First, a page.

Philippines - ReliefWeb News
Manila, Philippines | 10:10 GMT
Children in the Philippines suffer from "sub-Saharan levels" of malnutrition that stunts growth in a people who have traditionally been considered short because of genetics, a campaign group said Thursday.
Although economic growth has surged in recent years, chronic malnutrition means the country has more stunted children than Ethiopia or the Republic of Congo, the Save the Children Fund said in a new report.
"The assumption has always been that Filipinos are just genetically short but what we actually see now are generations of stunted and malnourished children," said Amado Parawan, the group's health and nutrition adviser.
About one in three children under five years of age is suffers from stunting said the charity.
"Sometimes, the families may hide such children out of shame that they cannot feed them," Parawan told AFP.
"Because 'shortness' is considered a racial trait, it is not seen as a serious concern (but) stunting is more than just being short, it impacts children’s future because it hinders physical and mental growth," Parawan told a news conference.
Data collated by Save the Children showed Filipino men were on average five feet, three inches (1.6 metres) tall, one of the shortest in Southeast Asia, he said.
Men in the 10-member Association fo Southeast Asia bloc are, on average, an inch taller, with Singaporean and Thai males the tallest at about five feet, seven inches, Parawan said.
The global average for men is five feet six inches, he said.
International studies have showed the Philippines has the ninth largest proportion of stunted children, the group said.
India is the world's worst affected nation.
Manila's own surveys in 2014 showed one in 10 Filipino families lived in extreme poverty -- defined as earning 41 pesos (88 US cents) or less a day -- Save the Children added.
One in four Filipino children sometimes skipped meals, and as many as 1.5 million sometimes went a whole day without a single meal, the group said.
"These figures are sub-Saharan Africa levels of malnutrition," said Ned Olney, Save the Children's country director, adding little improvement has been seen in recent years.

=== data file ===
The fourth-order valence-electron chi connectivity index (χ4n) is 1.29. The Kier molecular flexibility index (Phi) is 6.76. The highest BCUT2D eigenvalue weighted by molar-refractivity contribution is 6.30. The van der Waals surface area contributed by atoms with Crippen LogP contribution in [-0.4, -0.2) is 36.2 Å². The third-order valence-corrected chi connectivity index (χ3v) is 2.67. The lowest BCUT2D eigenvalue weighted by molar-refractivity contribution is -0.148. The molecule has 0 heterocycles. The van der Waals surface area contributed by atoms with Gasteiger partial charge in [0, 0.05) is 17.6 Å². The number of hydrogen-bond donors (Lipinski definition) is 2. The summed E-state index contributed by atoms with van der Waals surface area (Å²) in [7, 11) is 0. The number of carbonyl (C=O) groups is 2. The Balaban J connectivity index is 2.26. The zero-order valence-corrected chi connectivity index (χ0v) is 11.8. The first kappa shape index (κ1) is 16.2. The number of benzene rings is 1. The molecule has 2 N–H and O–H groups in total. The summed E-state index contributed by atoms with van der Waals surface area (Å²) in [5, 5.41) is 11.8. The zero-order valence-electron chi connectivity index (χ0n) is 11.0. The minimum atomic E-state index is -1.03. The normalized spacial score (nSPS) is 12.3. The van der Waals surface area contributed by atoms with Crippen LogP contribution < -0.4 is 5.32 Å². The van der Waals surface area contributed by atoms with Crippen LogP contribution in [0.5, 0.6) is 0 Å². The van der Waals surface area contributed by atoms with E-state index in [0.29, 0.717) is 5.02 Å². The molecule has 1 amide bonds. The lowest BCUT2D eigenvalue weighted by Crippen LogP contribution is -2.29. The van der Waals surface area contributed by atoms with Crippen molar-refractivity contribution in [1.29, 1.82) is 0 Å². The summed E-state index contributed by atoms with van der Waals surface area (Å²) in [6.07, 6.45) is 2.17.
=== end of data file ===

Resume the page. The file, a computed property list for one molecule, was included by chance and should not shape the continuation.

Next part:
He urged the government to implement measures to ensure children are well-fed, especially in the first 1,000 days after birth.
Failure to address malnutrition will lead to many physically and mentally impaired people, hurting economic growth, Olney warned.
Philippines: Training on Fisheries and Aquaculture Emergency Response Guidance held in the Philippines
On 10-11 June 2015, FAO conducted a Training on Fisheries and Aquaculture Emergency Response Guidance in the island municipality of Coron, Palawan, the Republic of the Philippines. The training was a direct offshoot of the Training of Trainers (ToT) on Fisheries and Aquaculture Response Guidance, held in Fiuggi, the Republic of Italy from 22 to 28 March 2015. Twelve participants, including staff from FAO Philippines and Non-governmental Organizations and representatives from three local Governments in the Calamianes group of islands, attended the training. All participants are involved in post-Haiyan rehabilitation programmes in the Calamianes Region, where coastal fishing communities were severely devastated by Typhoon Haiyan in November 2013.
The training was commissioned by the FAO Philippines project GCP /PHI/064/ITA, entitled “Strengthening resilience of vulnerable small-scale coastal fishers in Region IV-B”. Two certified graduates of the ToT utilized presentations, manuals, and case studies developed in the ToT to instruct participants on conducting disaster needs assessments and designing response activities. Training materials, including Guidelines for the Fisheries and Aquaculture Sector on Damage and Needs Assessments in Emergencies and Fisheries and Aquaculture Emergency Response Guidance, were provided to each participant to supplement instruction.